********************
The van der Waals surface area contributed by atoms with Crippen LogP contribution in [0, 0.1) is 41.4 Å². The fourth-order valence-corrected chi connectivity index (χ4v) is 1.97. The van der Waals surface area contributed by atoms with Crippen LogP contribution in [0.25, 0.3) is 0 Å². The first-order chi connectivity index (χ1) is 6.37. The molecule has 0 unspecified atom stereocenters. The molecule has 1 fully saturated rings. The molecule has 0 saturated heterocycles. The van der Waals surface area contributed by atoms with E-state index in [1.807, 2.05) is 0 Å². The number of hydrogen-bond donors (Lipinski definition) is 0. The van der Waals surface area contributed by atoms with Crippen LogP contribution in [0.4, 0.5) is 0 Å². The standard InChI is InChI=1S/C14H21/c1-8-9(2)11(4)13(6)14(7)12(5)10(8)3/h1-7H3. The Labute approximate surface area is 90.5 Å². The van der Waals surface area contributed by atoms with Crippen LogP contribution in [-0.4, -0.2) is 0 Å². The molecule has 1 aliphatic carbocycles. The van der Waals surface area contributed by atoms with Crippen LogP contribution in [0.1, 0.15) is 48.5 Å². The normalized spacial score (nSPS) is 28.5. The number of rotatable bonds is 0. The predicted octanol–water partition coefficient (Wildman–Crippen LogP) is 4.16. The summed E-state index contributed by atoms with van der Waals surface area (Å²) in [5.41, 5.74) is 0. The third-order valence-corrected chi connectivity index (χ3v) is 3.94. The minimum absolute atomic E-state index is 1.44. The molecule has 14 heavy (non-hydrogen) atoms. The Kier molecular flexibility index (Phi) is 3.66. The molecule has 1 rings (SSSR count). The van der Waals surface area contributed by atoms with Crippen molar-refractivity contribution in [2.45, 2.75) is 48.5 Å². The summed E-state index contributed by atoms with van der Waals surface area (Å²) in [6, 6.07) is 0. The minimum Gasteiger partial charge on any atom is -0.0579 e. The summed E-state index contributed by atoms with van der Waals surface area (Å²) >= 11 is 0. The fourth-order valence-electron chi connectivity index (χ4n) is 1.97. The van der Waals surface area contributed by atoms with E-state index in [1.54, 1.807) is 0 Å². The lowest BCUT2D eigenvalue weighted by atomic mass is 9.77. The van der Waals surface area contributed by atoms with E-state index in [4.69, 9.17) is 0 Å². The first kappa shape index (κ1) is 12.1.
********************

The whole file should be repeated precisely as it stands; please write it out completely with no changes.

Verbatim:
The van der Waals surface area contributed by atoms with Crippen LogP contribution in [0, 0.1) is 41.4 Å². The fourth-order valence-corrected chi connectivity index (χ4v) is 1.97. The van der Waals surface area contributed by atoms with Crippen LogP contribution in [0.25, 0.3) is 0 Å². The first-order chi connectivity index (χ1) is 6.37. The molecule has 0 unspecified atom stereocenters. The molecule has 1 fully saturated rings. The molecule has 0 saturated heterocycles. The van der Waals surface area contributed by atoms with E-state index in [1.807, 2.05) is 0 Å². The number of hydrogen-bond donors (Lipinski definition) is 0. The van der Waals surface area contributed by atoms with Crippen LogP contribution in [0.4, 0.5) is 0 Å². The standard InChI is InChI=1S/C14H21/c1-8-9(2)11(4)13(6)14(7)12(5)10(8)3/h1-7H3. The Labute approximate surface area is 90.5 Å². The van der Waals surface area contributed by atoms with Crippen LogP contribution in [-0.4, -0.2) is 0 Å². The molecule has 1 aliphatic carbocycles. The van der Waals surface area contributed by atoms with Crippen LogP contribution in [0.1, 0.15) is 48.5 Å². The normalized spacial score (nSPS) is 28.5. The number of rotatable bonds is 0. The predicted octanol–water partition coefficient (Wildman–Crippen LogP) is 4.16. The summed E-state index contributed by atoms with van der Waals surface area (Å²) in [5.41, 5.74) is 0. The third-order valence-corrected chi connectivity index (χ3v) is 3.94. The minimum absolute atomic E-state index is 1.44. The molecule has 14 heavy (non-hydrogen) atoms. The Kier molecular flexibility index (Phi) is 3.66. The molecule has 1 rings (SSSR count). The van der Waals surface area contributed by atoms with Crippen molar-refractivity contribution in [2.45, 2.75) is 48.5 Å². The summed E-state index contributed by atoms with van der Waals surface area (Å²) in [6, 6.07) is 0. The minimum Gasteiger partial charge on any atom is -0.0579 e. The summed E-state index contributed by atoms with van der Waals surface area (Å²) >= 11 is 0. The fourth-order valence-electron chi connectivity index (χ4n) is 1.97. The van der Waals surface area contributed by atoms with E-state index in [1.54, 1.807) is 0 Å². The lowest BCUT2D eigenvalue weighted by atomic mass is 9.77. The van der Waals surface area contributed by atoms with E-state index in [4.69, 9.17) is 0 Å². The first kappa shape index (κ1) is 12.1.